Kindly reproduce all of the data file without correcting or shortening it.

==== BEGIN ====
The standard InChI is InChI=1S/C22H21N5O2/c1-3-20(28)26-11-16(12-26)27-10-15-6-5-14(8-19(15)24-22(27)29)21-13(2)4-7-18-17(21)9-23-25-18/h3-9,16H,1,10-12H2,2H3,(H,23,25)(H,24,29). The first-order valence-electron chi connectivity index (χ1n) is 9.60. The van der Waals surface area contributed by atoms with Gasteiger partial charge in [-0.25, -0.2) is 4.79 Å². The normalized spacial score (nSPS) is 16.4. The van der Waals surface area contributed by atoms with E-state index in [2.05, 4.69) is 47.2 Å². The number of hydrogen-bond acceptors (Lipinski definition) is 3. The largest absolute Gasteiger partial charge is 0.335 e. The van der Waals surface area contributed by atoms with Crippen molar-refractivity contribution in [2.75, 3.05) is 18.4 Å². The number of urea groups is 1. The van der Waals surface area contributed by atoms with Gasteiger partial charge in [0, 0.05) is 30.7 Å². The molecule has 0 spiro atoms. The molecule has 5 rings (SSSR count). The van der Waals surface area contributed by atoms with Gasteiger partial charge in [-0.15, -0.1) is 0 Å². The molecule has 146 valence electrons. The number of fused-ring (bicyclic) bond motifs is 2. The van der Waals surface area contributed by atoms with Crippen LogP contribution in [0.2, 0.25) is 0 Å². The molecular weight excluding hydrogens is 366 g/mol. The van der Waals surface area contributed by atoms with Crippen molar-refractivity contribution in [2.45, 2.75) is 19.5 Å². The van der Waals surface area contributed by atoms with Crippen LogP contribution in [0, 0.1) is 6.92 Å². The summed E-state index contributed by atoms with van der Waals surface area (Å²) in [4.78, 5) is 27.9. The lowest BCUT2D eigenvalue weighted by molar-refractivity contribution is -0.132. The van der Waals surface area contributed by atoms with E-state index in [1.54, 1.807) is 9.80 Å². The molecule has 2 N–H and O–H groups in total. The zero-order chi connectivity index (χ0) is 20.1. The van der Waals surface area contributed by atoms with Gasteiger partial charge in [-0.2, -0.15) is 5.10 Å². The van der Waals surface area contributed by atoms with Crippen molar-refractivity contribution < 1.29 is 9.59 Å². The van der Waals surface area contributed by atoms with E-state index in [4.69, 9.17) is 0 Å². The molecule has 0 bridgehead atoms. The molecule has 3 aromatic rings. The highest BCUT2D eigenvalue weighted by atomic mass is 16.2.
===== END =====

The standard InChI is InChI=1S/C22H21N5O2/c1-3-20(28)26-11-16(12-26)27-10-15-6-5-14(8-19(15)24-22(27)29)21-13(2)4-7-18-17(21)9-23-25-18/h3-9,16H,1,10-12H2,2H3,(H,23,25)(H,24,29). The first-order valence-electron chi connectivity index (χ1n) is 9.60. The van der Waals surface area contributed by atoms with Gasteiger partial charge in [-0.25, -0.2) is 4.79 Å². The normalized spacial score (nSPS) is 16.4. The van der Waals surface area contributed by atoms with E-state index in [2.05, 4.69) is 47.2 Å². The number of hydrogen-bond acceptors (Lipinski definition) is 3. The largest absolute Gasteiger partial charge is 0.335 e. The van der Waals surface area contributed by atoms with Crippen molar-refractivity contribution in [2.75, 3.05) is 18.4 Å². The number of urea groups is 1. The van der Waals surface area contributed by atoms with Gasteiger partial charge in [0, 0.05) is 30.7 Å². The molecule has 0 spiro atoms. The molecule has 5 rings (SSSR count). The van der Waals surface area contributed by atoms with Gasteiger partial charge in [-0.15, -0.1) is 0 Å². The molecule has 146 valence electrons. The number of fused-ring (bicyclic) bond motifs is 2. The van der Waals surface area contributed by atoms with Crippen LogP contribution in [0.2, 0.25) is 0 Å². The molecular weight excluding hydrogens is 366 g/mol. The van der Waals surface area contributed by atoms with Crippen molar-refractivity contribution in [2.45, 2.75) is 19.5 Å². The van der Waals surface area contributed by atoms with Crippen LogP contribution in [0, 0.1) is 6.92 Å². The summed E-state index contributed by atoms with van der Waals surface area (Å²) in [4.78, 5) is 27.9. The lowest BCUT2D eigenvalue weighted by molar-refractivity contribution is -0.132. The van der Waals surface area contributed by atoms with E-state index in [1.54, 1.807) is 9.80 Å². The molecule has 2 N–H and O–H groups in total. The zero-order chi connectivity index (χ0) is 20.1. The van der Waals surface area contributed by atoms with Gasteiger partial charge in [-0.2, -0.15) is 5.10 Å². The van der Waals surface area contributed by atoms with Crippen molar-refractivity contribution < 1.29 is 9.59 Å². The van der Waals surface area contributed by atoms with E-state index in [4.69, 9.17) is 0 Å². The molecule has 0 bridgehead atoms. The molecule has 3 aromatic rings. The highest BCUT2D eigenvalue weighted by atomic mass is 16.2.